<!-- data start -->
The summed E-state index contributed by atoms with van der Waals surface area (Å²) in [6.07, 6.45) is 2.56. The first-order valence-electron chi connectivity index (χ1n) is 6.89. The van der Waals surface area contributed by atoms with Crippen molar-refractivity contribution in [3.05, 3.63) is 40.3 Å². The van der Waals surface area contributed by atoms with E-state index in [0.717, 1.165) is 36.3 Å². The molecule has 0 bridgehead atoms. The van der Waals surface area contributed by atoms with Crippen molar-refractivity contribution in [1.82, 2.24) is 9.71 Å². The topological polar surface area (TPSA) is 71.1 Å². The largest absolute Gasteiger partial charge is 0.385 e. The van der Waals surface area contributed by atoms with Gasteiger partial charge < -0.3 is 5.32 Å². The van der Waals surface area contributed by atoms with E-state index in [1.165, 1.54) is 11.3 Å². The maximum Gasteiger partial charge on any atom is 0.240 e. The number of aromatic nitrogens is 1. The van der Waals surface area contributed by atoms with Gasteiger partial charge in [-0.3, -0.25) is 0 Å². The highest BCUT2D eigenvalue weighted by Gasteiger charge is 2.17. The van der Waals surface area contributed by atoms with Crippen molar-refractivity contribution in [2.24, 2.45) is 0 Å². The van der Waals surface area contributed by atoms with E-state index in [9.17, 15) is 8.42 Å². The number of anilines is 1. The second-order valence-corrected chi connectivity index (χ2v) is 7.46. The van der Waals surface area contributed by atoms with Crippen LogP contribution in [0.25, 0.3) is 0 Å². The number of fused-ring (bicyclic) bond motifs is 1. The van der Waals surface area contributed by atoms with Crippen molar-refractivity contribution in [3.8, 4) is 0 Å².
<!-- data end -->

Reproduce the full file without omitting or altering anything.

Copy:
The summed E-state index contributed by atoms with van der Waals surface area (Å²) in [6.07, 6.45) is 2.56. The first-order valence-electron chi connectivity index (χ1n) is 6.89. The van der Waals surface area contributed by atoms with Crippen molar-refractivity contribution in [3.05, 3.63) is 40.3 Å². The van der Waals surface area contributed by atoms with E-state index in [0.717, 1.165) is 36.3 Å². The molecule has 0 bridgehead atoms. The van der Waals surface area contributed by atoms with Crippen molar-refractivity contribution in [1.82, 2.24) is 9.71 Å². The topological polar surface area (TPSA) is 71.1 Å². The largest absolute Gasteiger partial charge is 0.385 e. The van der Waals surface area contributed by atoms with Gasteiger partial charge < -0.3 is 5.32 Å². The van der Waals surface area contributed by atoms with E-state index in [1.165, 1.54) is 11.3 Å². The maximum Gasteiger partial charge on any atom is 0.240 e. The number of aromatic nitrogens is 1. The van der Waals surface area contributed by atoms with Gasteiger partial charge in [-0.3, -0.25) is 0 Å². The highest BCUT2D eigenvalue weighted by Gasteiger charge is 2.17. The van der Waals surface area contributed by atoms with Crippen molar-refractivity contribution in [2.24, 2.45) is 0 Å². The van der Waals surface area contributed by atoms with E-state index in [9.17, 15) is 8.42 Å². The number of anilines is 1. The second-order valence-corrected chi connectivity index (χ2v) is 7.46. The van der Waals surface area contributed by atoms with Crippen LogP contribution in [0.25, 0.3) is 0 Å². The number of fused-ring (bicyclic) bond motifs is 1. The van der Waals surface area contributed by atoms with Crippen molar-refractivity contribution in [3.8, 4) is 0 Å².